An excellent Wall Street Journal column asks, “Will we ever again trust Wall Street?” Columnist Jason Zweig looks at possible answers and provides background.
Zweig’s column for some reason reminds me of the early to mid-2000s goings-on with Albertsons Inc., the food and drug chain that was based in Boise until being sold in June 2006. The better-performing stores, including all Albertsons stores in Idaho, went to Minnesota-based Supervalu. Many suppliers left the Boise area or downsized significantly here.
The Albertsons experience – growing by acquisition starting in the late 1990s before itself being acquired – happened during an interesting period as it relates to interest rates. The Federal Reserve raised interest rates in 1994-5 and during the Dot Com stock run-up to stave off inflation, for example, but rates have been low for much of the past couple of decades.
Almost no one wants to go back to the sky-high interest rates of the late 1970s and early 1980s. But have we lost inflation as something to count on, something to trust?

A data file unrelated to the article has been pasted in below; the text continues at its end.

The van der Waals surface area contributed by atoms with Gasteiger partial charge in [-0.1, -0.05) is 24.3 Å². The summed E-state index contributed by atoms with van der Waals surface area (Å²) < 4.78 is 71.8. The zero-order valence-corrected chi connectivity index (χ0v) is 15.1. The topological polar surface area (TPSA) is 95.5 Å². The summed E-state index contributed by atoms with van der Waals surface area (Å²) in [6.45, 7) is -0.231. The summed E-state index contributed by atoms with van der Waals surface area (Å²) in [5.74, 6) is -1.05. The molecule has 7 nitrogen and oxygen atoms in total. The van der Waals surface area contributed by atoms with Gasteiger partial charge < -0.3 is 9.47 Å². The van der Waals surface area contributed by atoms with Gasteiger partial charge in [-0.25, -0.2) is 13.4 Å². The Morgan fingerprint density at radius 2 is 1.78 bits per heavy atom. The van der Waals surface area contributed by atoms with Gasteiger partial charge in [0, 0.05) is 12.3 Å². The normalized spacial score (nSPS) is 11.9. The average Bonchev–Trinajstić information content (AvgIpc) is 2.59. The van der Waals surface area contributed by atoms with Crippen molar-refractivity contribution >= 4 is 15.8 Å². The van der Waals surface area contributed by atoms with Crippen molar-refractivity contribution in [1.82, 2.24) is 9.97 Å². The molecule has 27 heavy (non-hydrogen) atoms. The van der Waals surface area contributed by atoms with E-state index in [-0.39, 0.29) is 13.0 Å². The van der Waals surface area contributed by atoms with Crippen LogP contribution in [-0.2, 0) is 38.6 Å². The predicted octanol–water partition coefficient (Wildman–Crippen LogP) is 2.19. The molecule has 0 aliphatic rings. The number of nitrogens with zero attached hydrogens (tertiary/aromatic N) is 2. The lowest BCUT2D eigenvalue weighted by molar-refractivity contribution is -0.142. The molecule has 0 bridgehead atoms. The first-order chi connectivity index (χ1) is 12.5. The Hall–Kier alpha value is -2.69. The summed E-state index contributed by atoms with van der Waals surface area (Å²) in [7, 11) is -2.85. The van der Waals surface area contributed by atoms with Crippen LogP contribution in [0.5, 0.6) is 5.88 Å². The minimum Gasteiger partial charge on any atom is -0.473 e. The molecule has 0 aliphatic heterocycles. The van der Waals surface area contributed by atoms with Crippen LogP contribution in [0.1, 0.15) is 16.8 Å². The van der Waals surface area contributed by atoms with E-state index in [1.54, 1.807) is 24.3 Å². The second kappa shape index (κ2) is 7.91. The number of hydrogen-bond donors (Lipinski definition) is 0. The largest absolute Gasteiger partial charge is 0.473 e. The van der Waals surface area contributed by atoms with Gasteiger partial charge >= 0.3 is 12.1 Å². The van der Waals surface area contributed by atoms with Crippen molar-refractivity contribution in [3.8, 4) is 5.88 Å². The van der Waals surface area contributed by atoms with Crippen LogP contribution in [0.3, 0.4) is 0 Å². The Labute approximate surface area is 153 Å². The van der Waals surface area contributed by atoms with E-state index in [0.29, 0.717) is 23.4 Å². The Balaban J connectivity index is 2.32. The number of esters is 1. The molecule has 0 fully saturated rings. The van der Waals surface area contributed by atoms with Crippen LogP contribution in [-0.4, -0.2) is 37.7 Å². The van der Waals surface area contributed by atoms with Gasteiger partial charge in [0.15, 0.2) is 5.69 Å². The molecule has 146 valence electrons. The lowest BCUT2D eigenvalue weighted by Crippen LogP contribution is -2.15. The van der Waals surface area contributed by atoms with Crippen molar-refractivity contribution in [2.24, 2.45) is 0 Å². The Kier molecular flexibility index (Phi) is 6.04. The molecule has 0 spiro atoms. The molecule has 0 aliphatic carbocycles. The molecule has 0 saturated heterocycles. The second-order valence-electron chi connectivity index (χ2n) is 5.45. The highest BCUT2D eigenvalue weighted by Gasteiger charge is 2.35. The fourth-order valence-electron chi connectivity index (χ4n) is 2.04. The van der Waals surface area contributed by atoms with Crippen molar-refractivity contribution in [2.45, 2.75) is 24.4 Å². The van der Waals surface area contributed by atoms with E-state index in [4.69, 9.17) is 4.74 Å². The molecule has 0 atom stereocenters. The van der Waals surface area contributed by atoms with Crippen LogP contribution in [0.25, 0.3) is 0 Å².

Management and competition are reasons that stock in Boise-based Albertsons went virtually nowhere during the five years that the company’s last management team was at the helm. Low inflation also was a factor, a further hindrance to growing revenue from year to year in an increasingly price-competitive market.
The inflation rate probably will increase eventually (if demand rises) given how much money has been pumped into the system. But even if it does, it will be hard to trust in a company’s ability to simply pass on cost increases to the customer. There is too much competition, and there are too many variables.
Even market-leading companies that have been around for a century or more must stay on their toes.